Galbraiths views on the position of poverty conflict significantly with Carnegies article on the gospel of wealth. Galbraith seems to be advocating for the poverty-stricken individuals whose position is a result of factors that are mostly beyond them (Peach, 2008, p. 29). On the other hand, Carnegie acknowledges and appreciates the state of the economy that separates the rich and the poor, claiming that the situation is inevitable and cannot be changed (Carnegie, 2013). He also praises the changes that have resulted to the distinction between the poor and the rich, terming it beneficial and a result of civilization. This essay aims at discussing these two views from the perspectives of each, Galbraith and Carnegie, and attempting to critique each from the perspective of the other. It is without a doubt that Galbraith would criticize some of Carnegies ideas. One would be Carnegies belief that proper administration of wealth that binds the rich and poor in a harmonious relationship is a problem. He advocates for survival for the fittest. On the other hand, Galbraith advocates for equality for all, such that no one lacks on basic needs while others have excess (Peach, 2008, p. 30). Galbraith would also criticize Carnegies belief that the current social and economic situation of inequality cannot be evaded or changed. In his view, Galbraith expresses a belief that if the poor are empowered by people outside their circle, through education and provision of opportunities, the gap can eventually be closed.
Carnegies laws of competition and accumulation explain how the economy works. Under these laws, only those who fit best will survive in the economy since there is much friction among the players such as labor and capital, employer and employee, the rich and the poor (Carnegie, 2013). The good thing is, this competition results in improved products and material development. The law of accumulation demands that wealth must be accumulated through the making of profits for an investment to stand. An operation can either move forward or fall back. Judging from Galbraiths view, certain modifications could be made to these laws that will ensure that a majority benefit. For instance, in the case of insular poverty, specific individuals who demonstrate potential can be picked and empowered to participate in the economic activities as others. Some of the poverty-stricken people are capable of competing but are limited by lack of resources to kick-start them.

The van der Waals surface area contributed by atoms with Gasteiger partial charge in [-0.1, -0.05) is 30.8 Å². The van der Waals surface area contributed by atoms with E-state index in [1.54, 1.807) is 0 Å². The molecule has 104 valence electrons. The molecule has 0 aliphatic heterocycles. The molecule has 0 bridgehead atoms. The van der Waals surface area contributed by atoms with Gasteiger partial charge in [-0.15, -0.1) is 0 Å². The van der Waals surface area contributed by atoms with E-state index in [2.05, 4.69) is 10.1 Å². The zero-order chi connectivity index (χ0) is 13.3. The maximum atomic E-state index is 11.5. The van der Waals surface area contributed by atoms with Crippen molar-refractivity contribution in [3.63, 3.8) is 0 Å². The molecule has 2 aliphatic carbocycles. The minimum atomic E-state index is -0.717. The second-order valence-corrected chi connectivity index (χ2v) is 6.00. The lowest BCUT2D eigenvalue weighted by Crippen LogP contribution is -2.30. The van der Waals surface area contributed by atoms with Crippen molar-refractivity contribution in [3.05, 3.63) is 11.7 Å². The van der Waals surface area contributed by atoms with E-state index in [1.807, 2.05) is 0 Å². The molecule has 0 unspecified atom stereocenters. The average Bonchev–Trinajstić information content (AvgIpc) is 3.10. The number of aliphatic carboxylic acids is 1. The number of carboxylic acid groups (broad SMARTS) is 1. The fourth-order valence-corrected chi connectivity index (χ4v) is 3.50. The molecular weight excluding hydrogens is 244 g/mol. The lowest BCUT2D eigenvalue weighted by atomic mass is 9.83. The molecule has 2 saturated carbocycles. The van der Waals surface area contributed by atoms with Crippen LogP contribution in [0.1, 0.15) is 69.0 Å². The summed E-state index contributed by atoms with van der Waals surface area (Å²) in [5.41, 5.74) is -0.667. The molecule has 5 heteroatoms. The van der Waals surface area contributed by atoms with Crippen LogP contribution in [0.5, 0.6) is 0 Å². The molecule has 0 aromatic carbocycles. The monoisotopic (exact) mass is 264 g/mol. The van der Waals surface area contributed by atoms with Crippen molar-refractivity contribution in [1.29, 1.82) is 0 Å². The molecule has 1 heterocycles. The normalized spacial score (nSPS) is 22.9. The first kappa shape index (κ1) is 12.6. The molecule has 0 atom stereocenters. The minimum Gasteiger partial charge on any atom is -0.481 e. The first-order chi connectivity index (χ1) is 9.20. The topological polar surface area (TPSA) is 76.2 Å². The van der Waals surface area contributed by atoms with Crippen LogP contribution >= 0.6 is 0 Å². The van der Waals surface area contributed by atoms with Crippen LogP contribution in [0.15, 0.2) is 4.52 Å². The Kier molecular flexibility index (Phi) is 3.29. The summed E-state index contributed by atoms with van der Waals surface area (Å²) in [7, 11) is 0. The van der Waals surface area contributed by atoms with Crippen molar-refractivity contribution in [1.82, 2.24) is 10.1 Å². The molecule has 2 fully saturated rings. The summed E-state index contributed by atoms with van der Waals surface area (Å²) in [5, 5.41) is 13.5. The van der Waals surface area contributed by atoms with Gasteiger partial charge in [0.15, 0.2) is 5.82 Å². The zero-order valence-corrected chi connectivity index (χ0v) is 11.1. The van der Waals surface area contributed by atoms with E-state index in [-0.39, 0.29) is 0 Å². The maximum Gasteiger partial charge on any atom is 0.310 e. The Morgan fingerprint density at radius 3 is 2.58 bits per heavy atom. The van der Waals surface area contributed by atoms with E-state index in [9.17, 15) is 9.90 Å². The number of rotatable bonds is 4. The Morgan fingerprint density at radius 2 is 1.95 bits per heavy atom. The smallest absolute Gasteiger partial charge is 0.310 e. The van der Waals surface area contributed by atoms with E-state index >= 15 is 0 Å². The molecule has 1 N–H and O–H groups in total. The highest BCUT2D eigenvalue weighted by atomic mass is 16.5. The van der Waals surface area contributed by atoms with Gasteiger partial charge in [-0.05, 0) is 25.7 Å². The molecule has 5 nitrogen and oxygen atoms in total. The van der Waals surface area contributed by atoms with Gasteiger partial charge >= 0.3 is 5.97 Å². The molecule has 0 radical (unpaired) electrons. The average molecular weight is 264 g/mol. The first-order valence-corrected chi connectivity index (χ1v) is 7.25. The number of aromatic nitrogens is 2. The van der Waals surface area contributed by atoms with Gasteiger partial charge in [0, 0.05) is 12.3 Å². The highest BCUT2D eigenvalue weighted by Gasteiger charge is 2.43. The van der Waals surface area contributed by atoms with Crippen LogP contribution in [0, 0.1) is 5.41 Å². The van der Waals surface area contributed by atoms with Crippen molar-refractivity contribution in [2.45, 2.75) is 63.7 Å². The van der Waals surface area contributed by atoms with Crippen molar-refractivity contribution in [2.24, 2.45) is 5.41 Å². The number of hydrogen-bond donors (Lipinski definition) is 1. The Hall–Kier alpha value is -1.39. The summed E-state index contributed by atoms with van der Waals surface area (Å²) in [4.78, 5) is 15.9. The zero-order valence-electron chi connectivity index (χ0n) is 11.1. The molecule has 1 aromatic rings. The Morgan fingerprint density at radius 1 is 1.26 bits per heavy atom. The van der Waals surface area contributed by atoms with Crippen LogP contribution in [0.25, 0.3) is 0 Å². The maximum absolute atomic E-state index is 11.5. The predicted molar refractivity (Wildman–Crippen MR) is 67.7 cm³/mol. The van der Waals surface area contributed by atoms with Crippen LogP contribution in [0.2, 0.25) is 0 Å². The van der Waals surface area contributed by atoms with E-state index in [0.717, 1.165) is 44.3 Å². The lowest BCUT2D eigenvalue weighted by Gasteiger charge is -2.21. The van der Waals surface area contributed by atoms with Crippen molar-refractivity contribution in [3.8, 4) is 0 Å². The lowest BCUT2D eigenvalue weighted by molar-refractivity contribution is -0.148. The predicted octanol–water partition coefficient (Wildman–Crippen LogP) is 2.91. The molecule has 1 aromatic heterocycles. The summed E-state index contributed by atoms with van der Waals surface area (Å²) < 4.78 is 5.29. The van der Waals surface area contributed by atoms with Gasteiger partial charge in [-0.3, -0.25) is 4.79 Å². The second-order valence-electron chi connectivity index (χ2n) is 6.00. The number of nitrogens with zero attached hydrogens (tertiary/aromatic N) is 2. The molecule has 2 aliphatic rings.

Carnegie believes that the problem of this age is the proper distribution of wealth that binds the rich and the poor in a harmonious relationship. To distribute excess wealth, Carnegie proposes the mode of administering it to the many through the hands of a few such that it elevates purposes of the race other than being distributed in small sums to individuals (Carnegie, 2013). A good example is the Cooper Institutes case. On this, Galbraith could agree on Carnegies idea. This can be a solution to the insular poverty where a whole community is poverty-stricken. Such kind of distribution mode would ensure that better public facilities are elevated, and every member of the community can access them. Distribution to individuals would expose the wealth to the possibility of wastage since most of these people lack the expertise to manage it.
In summary, the idea of poverty and wealth concerning the rich and the poor is a controversial topic. Some advocate for the poor to be assisted while others think that this inequality needs to exist to encourage competition. Both arguments are valid to a certain degree, and the resultant views can be combined to provide a comprehensive solution.
Carnegie, Andrew. "The gospel of wealth." (2013).
Peach, Jim. "Galbraith and the problem of uneven development." Journal of Economic Issues 42.1 (2008): 25-35.
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